Notes: Episode 6, The Unification Of Germany (Part 2)

As with every show, I’ll list any corrections or clarifications here. If there’s anything I’ve overlooked, please contact me by email or in the comments and I’ll edit the notes to reflect the new information.


9:58 – It seems that the crowning of Wilhelm I at Versailles was meant to be a two-part affair: the original intent was to unify Germany and have France surrender. When it turned out that the French were willing to hold out longer, the German unification ceremony went ahead, with the war lasting another ten days before its Treaty of Versailles (one of many in history, and always a good bet as a guess on a test) was signed to end the war.


16:12 – There were in fact 26 founding states of the German Empire in 1871.


20:50 – Yeah I said that the First Vatican Council took place in 1968. It was 1868. You guys are smart; you probably figured it out. I believe in you guys. Gold star.


23:38 – A nunnery? I mean, I guess it’s technically a word, but I believe it traditionally refers to the building more than the group of people. Also it’s kind of old-timey. I think the word I was searching for here is “convent”, which does a much better job conveying my meaning of a religious community living under specific vows. Language is neat!


23:52 – The order of monks who make beer is called the Trappists, and interestingly enough, there are currently no official Trappist monasteries in Germany – they’re primarily in Belgium. There was one single abbey called Mariawald in Heimbach founded in 1860, and the monks were indeed exiled from 1875 to 1887 due to Bismarck’s initiatives. They were also forced out from 1941 to 1945, but kept making their beer when they could until 1956, at which point they lost a ready supply of brewing ingredients. In short, yes: Bismarck was willing to ruin beer in the name of running the Catholics out. That’s Prussian dedication for you.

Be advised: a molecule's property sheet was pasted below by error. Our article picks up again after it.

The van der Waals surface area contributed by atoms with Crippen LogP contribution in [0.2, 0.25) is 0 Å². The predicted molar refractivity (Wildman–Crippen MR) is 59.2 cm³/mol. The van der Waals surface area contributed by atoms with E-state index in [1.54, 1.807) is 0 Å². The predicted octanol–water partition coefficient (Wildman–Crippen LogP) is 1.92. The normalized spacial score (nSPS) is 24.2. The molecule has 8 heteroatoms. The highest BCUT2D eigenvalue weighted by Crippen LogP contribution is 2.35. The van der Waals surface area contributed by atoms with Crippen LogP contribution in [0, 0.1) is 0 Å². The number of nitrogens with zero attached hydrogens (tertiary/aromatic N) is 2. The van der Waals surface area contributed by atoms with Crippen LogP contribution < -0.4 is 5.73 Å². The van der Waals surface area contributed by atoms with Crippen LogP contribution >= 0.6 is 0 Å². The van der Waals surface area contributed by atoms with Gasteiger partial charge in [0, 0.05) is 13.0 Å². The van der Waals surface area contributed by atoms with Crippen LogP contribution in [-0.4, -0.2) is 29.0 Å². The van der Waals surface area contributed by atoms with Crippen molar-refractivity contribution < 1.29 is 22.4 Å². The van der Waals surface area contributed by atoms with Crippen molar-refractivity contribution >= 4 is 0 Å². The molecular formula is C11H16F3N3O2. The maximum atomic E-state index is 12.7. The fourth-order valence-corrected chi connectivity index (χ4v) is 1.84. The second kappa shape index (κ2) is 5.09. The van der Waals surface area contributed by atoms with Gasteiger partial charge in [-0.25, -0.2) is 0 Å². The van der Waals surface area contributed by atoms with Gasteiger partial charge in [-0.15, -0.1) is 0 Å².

32:50 – Okay, since I glazed over it in the podcast: the 1875 incident. Basically everyone was surprised at how quickly France bounced back from the Franco-Prussian War, despite the fact that Germany had been putting a squeeze on them politically with their allies, and there was an editorial in a major German newspaper about how it would be a good idea to launch a preventative war against France. The editorial was called “Krieg-in-Sicht” (War In Sight), which loaned its name to the almost-event. Britain and Russia both denounced the idea, even though it had no official backing, and obviously it made France pretty nervous. Bismarck explained that it wasn’t a thing that he was actually doing, but the incident reminded him that a) he could push too far, and b) Europe seemed to pull towards war whenever possible, so he needed to be careful.

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